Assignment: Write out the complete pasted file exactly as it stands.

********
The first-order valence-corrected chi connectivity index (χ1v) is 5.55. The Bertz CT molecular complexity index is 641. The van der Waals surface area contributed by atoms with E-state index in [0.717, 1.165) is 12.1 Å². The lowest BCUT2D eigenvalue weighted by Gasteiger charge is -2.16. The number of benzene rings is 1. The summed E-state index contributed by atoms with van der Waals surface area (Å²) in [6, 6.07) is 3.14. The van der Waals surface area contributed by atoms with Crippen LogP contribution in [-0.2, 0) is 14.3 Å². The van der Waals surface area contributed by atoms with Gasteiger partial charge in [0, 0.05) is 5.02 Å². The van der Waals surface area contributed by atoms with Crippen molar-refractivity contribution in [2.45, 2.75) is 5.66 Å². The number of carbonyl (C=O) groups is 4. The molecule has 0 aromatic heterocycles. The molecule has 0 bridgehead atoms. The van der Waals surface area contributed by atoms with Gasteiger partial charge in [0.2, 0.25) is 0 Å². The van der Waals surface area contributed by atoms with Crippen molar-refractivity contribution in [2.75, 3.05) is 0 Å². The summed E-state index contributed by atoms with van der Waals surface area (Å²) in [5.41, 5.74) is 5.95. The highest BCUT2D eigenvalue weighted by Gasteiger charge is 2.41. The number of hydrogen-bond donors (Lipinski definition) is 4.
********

The first-order valence-corrected chi connectivity index (χ1v) is 5.55. The Bertz CT molecular complexity index is 641. The van der Waals surface area contributed by atoms with E-state index in [0.717, 1.165) is 12.1 Å². The lowest BCUT2D eigenvalue weighted by Gasteiger charge is -2.16. The number of benzene rings is 1. The summed E-state index contributed by atoms with van der Waals surface area (Å²) in [6, 6.07) is 3.14. The van der Waals surface area contributed by atoms with Crippen LogP contribution in [-0.2, 0) is 14.3 Å². The van der Waals surface area contributed by atoms with Gasteiger partial charge in [0, 0.05) is 5.02 Å². The van der Waals surface area contributed by atoms with Crippen molar-refractivity contribution in [2.45, 2.75) is 5.66 Å². The number of carbonyl (C=O) groups is 4. The molecule has 0 aromatic heterocycles. The molecule has 0 bridgehead atoms. The van der Waals surface area contributed by atoms with Gasteiger partial charge in [0.2, 0.25) is 0 Å². The van der Waals surface area contributed by atoms with Crippen molar-refractivity contribution in [2.75, 3.05) is 0 Å². The summed E-state index contributed by atoms with van der Waals surface area (Å²) in [5.41, 5.74) is 5.95. The highest BCUT2D eigenvalue weighted by Gasteiger charge is 2.41. The number of hydrogen-bond donors (Lipinski definition) is 4.